Not sure where to start? Conscious of over-rugging but also not wanting your horse to be cold? Are you on the fence about what is best for your four-legged friend?
The truth is, there is no right or wrong answer – every horse is different.
Use this guide to familiarise yourself with the dos and don’ts of rugging this winter.
Why do we rug horses?
There are many reasons that owners rug their horses, from keeping them clean after grooming to repelling insects in the summer months. Generally, they are used to shield against the cold in the Autumn/Winter months.
Do all horses need rugs?
It isn’t always necessary to rug all horses. Many young and healthy horses cope well without rugs so it’s important to bear in mind that the decision should be made on an individual basis. Horses naturally grow a thick winter coat to keep them warm in the winter months. The coat also produces oils to help keep them waterproof.
Like humans, horses maintain a core body temperature of around 38°C through a process called thermoregulation. It is a balancing act between heat lost and heat produced, and external triggers – such as a drop in temperature – prompt a series of actions to rebalance it.
For the process to occur, horses require extra calories from food and should have the good access to forage. Food provides energy and generates heat as it is broken down. This warms the horse from the inside. Eating is heating.
As a general rule, horses can comfortably withstand temperatures between 5°C and 25°C. The key is to not judge how hot or cold we think our horse is based on our own sensitivities to the cold.
Should I rug my horse?
Before rugging, consider your horse’s level of work, stable management and access to forage. Being regularly rugged and stabled can be damaging as it can dampen the horse’s natural ability to respond to external triggers (such as a drop in temperature).
Cold, wet and windy weather conditions are the most demanding and can make a difference to whether horses are warm enough.
A well-fitted rug can also be useful for horses that are regularly stabled or have difficulties regulating their own temperature:
- Thoroughbred or Arab: These horses have naturally thinner coats and may benefit from the extra warmth of a rug.
- Fully Clipped Horses: When cold, a horse’s hair stands on end creating an insulating layer of heat. Horses that are unable to produce heat through this method may require extra warmth.
- Old and ill horses: These horses often struggle to self-regulate their temperature. Older horses can also have an arthritic flare up in cold and damp temperatures. This restricts movement and reduces the creation of body heat.
- Underweight Horses: Rugging can prevent weight loss by slowing down the thermoregulation process. The energy saved becomes part of the horse’s fat reserves.
When should you rug your horse?
Most horses won’t need to be rugged until temperatures drop to around 5-10 degrees but even at these levels, they will generally do well. If it’s cold, wet and windy they might be feeling the chill. Use this temperature guide to help you decide the type of rug to use and when to use which:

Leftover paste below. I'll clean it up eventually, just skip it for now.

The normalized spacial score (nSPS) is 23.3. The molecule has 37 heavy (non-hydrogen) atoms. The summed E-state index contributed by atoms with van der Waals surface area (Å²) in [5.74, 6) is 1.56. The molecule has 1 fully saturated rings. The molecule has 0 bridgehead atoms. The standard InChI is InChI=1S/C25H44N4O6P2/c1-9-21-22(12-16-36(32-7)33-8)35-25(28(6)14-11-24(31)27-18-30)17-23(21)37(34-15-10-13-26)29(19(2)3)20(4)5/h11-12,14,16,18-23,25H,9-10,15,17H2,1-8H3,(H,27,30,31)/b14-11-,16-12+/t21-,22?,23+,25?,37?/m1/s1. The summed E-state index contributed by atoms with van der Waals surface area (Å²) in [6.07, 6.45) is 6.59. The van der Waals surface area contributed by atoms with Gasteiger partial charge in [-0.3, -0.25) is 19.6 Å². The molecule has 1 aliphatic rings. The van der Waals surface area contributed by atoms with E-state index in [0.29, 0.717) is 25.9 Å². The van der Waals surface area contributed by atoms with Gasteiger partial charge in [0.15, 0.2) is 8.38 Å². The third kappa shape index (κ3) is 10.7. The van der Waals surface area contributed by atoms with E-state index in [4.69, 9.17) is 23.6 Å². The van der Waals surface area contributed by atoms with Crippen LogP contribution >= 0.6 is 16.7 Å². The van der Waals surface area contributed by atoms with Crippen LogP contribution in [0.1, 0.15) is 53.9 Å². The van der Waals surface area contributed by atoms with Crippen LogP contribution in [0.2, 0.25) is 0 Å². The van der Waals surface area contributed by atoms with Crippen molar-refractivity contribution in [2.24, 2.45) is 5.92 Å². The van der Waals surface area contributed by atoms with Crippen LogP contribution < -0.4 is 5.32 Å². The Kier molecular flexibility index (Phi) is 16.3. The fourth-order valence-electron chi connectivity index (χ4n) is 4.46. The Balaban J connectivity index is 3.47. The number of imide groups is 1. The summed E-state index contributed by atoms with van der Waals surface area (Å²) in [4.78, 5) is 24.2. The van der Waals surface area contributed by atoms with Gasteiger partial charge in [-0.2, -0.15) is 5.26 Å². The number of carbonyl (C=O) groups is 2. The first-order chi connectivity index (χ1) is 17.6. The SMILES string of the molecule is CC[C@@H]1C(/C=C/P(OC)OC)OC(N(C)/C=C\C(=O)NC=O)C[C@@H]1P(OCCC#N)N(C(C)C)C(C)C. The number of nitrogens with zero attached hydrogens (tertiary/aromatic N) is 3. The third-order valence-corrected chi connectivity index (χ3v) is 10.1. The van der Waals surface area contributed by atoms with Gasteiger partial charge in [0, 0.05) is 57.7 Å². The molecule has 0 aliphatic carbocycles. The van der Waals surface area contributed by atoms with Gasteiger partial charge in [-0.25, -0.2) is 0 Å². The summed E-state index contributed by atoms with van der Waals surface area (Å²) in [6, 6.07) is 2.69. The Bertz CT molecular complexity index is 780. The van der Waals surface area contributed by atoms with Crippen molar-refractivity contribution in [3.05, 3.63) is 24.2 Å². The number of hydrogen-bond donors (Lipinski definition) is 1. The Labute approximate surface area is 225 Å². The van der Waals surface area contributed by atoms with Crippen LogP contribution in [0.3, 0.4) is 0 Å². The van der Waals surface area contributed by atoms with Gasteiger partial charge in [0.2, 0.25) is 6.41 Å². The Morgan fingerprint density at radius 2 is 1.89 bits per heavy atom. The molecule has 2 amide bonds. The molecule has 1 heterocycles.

*These guidelines should be considered in conjunction with your horse’s stable management routine, access to forage, feeding regime, level of work and condition.
Dangers of Over-Rugging
Difficulties managing weight: Horses naturally gain weight over summer and lose it in the winter. A lot of energy is required for horses to stay warm in cold temperatures. By over-rugging, you risk eliminating the horse’s natural ability to regulate their core temperature. This can lead to weight gain which can increase the risk of laminitis, a disease that can be fatal.
Did you know? Not rugging overweight horses in winter is a natural way of aiding weight loss.
Risk of overheating: Horses lose the ability to cool themselves down when they are over-rugged which can be particularly problematic in the Autumn and Spring months. Temperature fluctuations can differ as much as 10 degrees throughout the day: a rug that was appropriate in the morning, can lead to overheating by the afternoon.
Did you know? Overheating can cause colic symptoms and leave horses feeling distressed as they struggle to cool down.
Risk of skin infections/rug rubs: When a horse overheats, blood is diverted to the skin surface to remove excess heat through sweating. This creates a warm and moist environment which increases the risk of bacterial skin infections and rug rubs.
Tip: Check regularly for signs of sores and remove any mud that gets trapped where the tack is fitted – particularly after riding.
Vitamin D2 deficiency: Keeping a rug on a horse all day can prevent sunlight getting to the horse’s skin. This can limit the production of vitamin D2 leading to reduced bone strength.
Tip: Leaving your horse naked for at least one hour a day in daytime hours can prevent a vitamin D2 deficiency.
The decision to rug should be assessed according to the horse’s individual needs. Healthy horses are able to naturally withstand cold temperatures providing they have access to shelter & plenty of forage. Horses which have been clipped or are unable to regulate their body temperature will benefit from rugging. Take care to prevent your horse from overheating in the Autumn months, and make sure your horse has a well-fitted rug to stop infection and rug rubs.